Special Issue

Walking with Vogel

New perspectives on Debora Vogel through poetry, visual art, translation, and scholarship

This spe­cial issue of In geveb, edit­ed by Anas­tasiya Lyubas, Anna Ele­na Tor­res and Kathryn Heller­stein, brings togeth­er new per­spec­tives on Deb­o­ra Vogel through poet­ry, visu­al art, trans­la­tion, and schol­ar­ship, all in an attempt to fol­low the many lines of cre­ative and crit­i­cal inquiry that emerge from Vogel’s work. The con­tri­bu­tions col­lect­ed in this vol­ume invite you to walk with Vogel, join­ing her rad­i­cal atten­tion to the unno­ticed’ mate­r­i­al of life.


Creative Interpretations and Translations
Related Materials



Walking with Vogel: New Perspectives on Debora Vogel

Anna Elena Torres, Kathryn Hellerstein and Anastasiya Lyubas

This special issue invites you to walk with Debora Vogel as she maps the spaces of Jewish life through avant-garde forms. We bring together new perspectives on Vogel through poetry, visual art, translation, and scholarship, all in an attempt to follow the many lines of creative and critical inquiry that emerge from Vogel’s work.

Click here for a pdf of this article.


Reading as the Shaping Force of Life: Debora Vogel’s Contributions to Education

Anna Maja Misiak

Translation by Matthew Johnson

The writer and educator Debora Vogel contended with questions raised by avant-garde art in the 1920s and 1930s and, throughout her writings, repeated the following question as a leitmotiv: What does “life” mean and which forms does it assume? This article considers how Vogel engaged with these questions about form in various essays and in her educational work at the Jewish orphanage at Zborowska 8 in Lwów.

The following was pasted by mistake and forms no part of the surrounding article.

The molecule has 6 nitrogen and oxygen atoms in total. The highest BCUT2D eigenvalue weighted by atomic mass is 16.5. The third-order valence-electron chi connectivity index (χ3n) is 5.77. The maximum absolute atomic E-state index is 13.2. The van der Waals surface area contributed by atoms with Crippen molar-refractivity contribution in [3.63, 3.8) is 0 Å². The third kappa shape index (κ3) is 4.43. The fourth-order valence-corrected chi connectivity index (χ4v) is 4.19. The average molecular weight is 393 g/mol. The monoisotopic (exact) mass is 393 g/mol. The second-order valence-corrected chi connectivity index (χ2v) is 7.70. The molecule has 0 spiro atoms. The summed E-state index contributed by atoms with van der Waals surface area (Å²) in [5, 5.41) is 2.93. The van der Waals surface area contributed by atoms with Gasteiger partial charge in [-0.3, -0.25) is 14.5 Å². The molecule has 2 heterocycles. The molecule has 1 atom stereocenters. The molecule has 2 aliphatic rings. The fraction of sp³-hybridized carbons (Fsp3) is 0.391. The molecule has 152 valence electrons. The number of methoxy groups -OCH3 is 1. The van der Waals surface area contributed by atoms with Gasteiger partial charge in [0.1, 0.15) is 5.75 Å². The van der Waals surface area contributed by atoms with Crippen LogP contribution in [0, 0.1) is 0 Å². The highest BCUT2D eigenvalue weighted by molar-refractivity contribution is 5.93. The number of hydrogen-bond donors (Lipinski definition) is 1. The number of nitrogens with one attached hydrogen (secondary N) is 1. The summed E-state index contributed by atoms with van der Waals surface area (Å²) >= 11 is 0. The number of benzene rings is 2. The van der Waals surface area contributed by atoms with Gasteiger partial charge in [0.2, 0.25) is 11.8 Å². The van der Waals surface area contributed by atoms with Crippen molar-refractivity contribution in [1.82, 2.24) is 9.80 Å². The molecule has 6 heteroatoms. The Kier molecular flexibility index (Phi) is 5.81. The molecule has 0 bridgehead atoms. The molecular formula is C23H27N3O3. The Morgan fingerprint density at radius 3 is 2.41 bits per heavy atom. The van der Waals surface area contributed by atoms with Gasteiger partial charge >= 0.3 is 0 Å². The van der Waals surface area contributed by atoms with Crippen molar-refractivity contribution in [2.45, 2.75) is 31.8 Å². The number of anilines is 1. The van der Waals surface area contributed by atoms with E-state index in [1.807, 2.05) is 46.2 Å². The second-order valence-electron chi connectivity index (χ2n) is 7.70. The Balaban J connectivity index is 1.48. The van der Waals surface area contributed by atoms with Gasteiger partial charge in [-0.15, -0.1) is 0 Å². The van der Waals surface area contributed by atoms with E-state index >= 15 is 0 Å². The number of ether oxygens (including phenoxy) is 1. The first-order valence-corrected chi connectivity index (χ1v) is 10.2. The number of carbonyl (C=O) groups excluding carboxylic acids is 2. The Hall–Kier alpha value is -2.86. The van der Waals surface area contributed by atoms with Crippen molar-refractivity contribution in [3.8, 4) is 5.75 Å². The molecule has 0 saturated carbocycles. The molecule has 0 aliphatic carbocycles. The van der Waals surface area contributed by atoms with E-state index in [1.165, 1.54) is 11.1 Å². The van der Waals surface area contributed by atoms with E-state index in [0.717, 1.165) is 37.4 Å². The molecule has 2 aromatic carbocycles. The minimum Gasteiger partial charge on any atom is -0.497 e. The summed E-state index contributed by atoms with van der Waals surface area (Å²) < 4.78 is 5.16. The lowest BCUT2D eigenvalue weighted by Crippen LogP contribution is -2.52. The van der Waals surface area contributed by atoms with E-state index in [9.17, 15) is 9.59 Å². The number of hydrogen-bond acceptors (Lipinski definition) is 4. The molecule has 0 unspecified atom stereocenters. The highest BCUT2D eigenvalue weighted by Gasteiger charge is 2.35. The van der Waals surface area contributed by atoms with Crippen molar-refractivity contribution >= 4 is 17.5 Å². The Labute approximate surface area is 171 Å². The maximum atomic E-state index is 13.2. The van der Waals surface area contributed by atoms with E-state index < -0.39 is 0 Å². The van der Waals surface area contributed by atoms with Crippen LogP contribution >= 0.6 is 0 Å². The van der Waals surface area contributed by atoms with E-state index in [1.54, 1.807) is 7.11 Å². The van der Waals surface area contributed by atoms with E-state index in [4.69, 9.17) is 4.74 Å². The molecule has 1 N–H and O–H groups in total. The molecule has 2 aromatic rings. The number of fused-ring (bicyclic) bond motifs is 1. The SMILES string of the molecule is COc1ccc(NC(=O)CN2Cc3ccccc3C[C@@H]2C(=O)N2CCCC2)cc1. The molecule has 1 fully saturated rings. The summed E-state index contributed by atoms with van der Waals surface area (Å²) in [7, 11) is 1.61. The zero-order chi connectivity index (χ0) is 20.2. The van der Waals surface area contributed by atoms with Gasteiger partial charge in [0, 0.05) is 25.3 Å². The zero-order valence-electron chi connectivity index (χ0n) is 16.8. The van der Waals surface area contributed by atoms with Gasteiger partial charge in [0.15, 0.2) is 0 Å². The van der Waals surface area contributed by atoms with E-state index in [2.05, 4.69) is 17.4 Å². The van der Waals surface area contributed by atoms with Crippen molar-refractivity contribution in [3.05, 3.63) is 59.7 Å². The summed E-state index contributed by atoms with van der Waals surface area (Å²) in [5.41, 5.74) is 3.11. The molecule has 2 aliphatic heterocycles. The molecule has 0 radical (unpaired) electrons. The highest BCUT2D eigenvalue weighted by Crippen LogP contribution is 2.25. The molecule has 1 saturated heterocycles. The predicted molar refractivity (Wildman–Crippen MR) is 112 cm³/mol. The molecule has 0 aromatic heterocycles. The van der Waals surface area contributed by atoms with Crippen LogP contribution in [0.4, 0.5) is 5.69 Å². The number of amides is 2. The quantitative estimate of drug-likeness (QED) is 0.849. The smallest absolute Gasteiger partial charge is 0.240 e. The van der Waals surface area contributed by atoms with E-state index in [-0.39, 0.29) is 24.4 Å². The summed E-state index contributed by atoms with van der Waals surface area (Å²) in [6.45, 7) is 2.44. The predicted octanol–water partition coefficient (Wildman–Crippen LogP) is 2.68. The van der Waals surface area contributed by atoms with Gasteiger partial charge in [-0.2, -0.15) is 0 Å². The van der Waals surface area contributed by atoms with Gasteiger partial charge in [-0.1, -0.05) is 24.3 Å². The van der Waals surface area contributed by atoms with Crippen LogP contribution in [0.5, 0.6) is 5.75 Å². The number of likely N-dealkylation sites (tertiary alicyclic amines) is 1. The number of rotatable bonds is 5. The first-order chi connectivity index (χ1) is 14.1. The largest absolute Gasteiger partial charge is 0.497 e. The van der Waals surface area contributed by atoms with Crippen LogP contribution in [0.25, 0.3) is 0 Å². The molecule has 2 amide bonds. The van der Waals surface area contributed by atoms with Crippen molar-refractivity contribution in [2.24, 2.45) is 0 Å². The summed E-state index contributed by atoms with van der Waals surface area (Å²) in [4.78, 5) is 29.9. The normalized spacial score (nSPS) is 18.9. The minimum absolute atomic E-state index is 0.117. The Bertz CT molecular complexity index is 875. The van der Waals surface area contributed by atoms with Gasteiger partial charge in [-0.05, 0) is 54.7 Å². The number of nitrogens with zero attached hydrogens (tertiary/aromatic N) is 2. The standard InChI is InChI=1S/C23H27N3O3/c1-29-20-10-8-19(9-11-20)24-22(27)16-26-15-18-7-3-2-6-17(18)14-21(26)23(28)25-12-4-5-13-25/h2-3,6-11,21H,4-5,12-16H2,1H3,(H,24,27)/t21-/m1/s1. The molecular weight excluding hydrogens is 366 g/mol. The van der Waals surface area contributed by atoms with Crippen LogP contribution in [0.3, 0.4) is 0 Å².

The Image of Streetwalkers in Itzik Manger’s and Debora Vogel’s Ballads

Ekaterina Kuznetsova and Anastasiya Lyubas

By considering the image of the streetwalker in Manger’s and Vogel’s work, this article deepens the understanding of Yiddish creativity as ultimately multimodal and interconnected.

Creative Interpretations and Translations


Montage-Murals: Ella Ponizovsky Bergelson’s “Present Figures” (Berlin 2021)

Anna Elena Torres

This spring, Debora Vogel’s poetry bloomed riotously across the faces of three buildings in Berlin. Passages from the collection Day Figures (Tog-Figurn, 1930) appeared in Vogel’s Yiddish and in translations into German, Arabic, and English, the letters of those four alphabets painted alongside hobo hieroglyphs, squatter runes, and paleotype. This series of calligraphic murals is the work of Ella Ponizovsky Bergelson (b. 1984).


Herring Barrels

Maia Grace

During the dog days of summer, lines of Vogel’s poetry hummed in my head, and I felt compelled to write back. When I started writing the poems below, Vogel became real to me as a character. The poems are written to her. They address her and beg a response.

Texts & Translation

Lwowska Juderia

Lwów’s Jewish Quarter

Debora Vogel

Translation by Jordan Lee Schnee

Debora Vogel’s 1935 essay, Lwowska Juderia, gives us a valuable snapshot of Lwów’s Jewish streets with an eye to the modern.

Texts & Translation

Erasing the Written, Rewriting the Erased: A Fragmented and Imperfect Tribute to Vogel

Zackary Sholem Berger

Zackary Sholem Berger renders two poems by Vogel anew via the poetic method of translation-erasure, revealing through distortion the contours that lead from language to language across the decades.